my soul is hungry for your peace

but i keep filling myself with go and go and go and go and more go.

these things never fully satisfy

they leave me empty

they leave me longing

they leave me hungry.

help me, God.

my stomach feels full, but my heart feels tired. weary. a little concerned that relief’s never coming.

fill me with your spirit.  alive, flowing into the places in my heart that are dry.  fill in the cracks.

feed me your truth.

fill my heart with your heart.

i see you at work in people i love.  people i struggle with.  people who are struggling with you.

in small miracles that i sometimes have to strain to see

in obvious ways i sometimes am blinded to

help me notice your spirit moving

help me be aware of your presence in the big & small things

o God, you are our God.

we need you.  i need you.

you and only you can satisfy my hungry soul.

if you decide to write one, i always love to hear them.  have a great thanksgiving weekend (i’m having an awesome one with all my babies home!)  peace, kathy

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ps:  last saturday i was on the drew marshall show in the “God blogger” spot.  if you want to hear me ramble about this blog and make a dumb joke about wanting to be oprah,  the link is now up here.

ppss:  starting next friday through the end of the year, instead of the regular formation friday series  i’m going to do a series on fridays centered on “when christmas is hard” (inspired by when easter is hard).  so many people love this time of year but i have come to know far more that really struggle with the holidays, practically, spiritually, and everything in between.  these posts will be formation friday-ish with a little twist.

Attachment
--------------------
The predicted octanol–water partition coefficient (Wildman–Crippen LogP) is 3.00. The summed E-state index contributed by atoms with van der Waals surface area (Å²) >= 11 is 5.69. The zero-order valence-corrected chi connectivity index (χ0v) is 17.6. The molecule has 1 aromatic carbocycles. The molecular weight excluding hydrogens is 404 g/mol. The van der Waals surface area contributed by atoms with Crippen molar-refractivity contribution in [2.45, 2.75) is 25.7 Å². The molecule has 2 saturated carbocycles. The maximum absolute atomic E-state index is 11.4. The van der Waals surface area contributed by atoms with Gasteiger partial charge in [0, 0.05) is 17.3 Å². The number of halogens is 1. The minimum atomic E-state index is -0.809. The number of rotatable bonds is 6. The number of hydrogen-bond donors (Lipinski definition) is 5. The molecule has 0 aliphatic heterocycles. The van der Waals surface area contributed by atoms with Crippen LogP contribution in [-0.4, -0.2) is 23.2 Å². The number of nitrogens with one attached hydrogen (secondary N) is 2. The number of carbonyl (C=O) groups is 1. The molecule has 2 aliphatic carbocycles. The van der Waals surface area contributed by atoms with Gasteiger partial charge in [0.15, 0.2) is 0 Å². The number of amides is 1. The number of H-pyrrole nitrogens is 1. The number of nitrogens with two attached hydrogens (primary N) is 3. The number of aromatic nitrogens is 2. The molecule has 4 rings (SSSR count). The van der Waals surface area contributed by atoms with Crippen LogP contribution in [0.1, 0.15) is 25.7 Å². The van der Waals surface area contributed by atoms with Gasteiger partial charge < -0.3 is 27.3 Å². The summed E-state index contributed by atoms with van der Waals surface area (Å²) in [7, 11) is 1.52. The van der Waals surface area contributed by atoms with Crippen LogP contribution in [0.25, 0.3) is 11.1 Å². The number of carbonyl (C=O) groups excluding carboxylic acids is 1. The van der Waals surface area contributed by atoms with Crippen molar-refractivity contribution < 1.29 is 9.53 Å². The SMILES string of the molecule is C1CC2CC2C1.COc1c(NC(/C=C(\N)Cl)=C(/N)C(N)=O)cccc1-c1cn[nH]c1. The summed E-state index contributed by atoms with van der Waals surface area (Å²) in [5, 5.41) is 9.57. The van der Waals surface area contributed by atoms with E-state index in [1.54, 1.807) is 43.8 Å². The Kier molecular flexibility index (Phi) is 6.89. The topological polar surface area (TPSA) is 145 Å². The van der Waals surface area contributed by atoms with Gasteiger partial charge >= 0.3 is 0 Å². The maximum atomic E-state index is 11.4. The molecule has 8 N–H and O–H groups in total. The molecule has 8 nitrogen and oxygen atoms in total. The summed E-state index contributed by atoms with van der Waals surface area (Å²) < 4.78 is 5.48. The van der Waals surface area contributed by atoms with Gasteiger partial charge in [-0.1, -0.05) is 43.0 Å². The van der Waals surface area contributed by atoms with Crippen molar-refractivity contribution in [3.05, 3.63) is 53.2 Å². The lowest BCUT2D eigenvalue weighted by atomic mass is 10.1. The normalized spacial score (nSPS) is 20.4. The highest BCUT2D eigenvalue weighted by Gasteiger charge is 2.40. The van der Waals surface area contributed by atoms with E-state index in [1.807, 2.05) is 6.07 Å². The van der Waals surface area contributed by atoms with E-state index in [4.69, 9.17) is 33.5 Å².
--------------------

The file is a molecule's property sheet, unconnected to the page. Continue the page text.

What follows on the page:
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Kathy Escobar

Kathy Escobar co-pastors at The Refuge, a Christian community and mission center in North Denver and is the author of Faith Shift: Finding Your Way Forward When Everything You Believe is Coming Apart and several other books.

6 Comments

  • You did great on Drew Marshall! We don’t listen to it live, but go to his website later and listen to the segments that interest us.

    You’re right that most people are hungry for love and connection with others and with God. Sadly, when as Jesus followers we choose to be offensive and judgmental rather than loving, some people assume we are reflecting God. So who wants relationship with a God like that?

    Even those who are physically hungry need love. Of course, giving them a sandwich and a bottle of water with absolutely no strings attached is the first sentence in the language of love that the hungry understand.

    Reply
    • that’s an awesome line: “giving them a sandwich and a bottle of water with absolutely no strings attached is the first sentence in the language of love that the hungry understand…” so good, so true. thanks. it was fun to talk with drew marshall, too, made me laugh.

      Reply
  • So true, so many look for love, comfort, or something in the wrong places. I for one have been there, and still am at times. Thanks for sharing.

    Reply
  • “I have a weird natural tendency to avoid things that are really good for me, including God.”
    Oh my, me too! And I’m so struggling with that this week! Depression monster is rearing it’s ugly head and I know that if I would spend time meditation, exercising, talking to trusted people about how I”m feeling, I would start to feel better, but do I do that? NO!!! Instead I numb by surfing the internet endlessly. . . sigh. . . .

    Finally telling my husband how I felt today has helped. Why is taking the medicine so hard? Thank you for that verse from Isaiah. I heart it so much. I love your formation friday series, by the way. Just love.

    Reply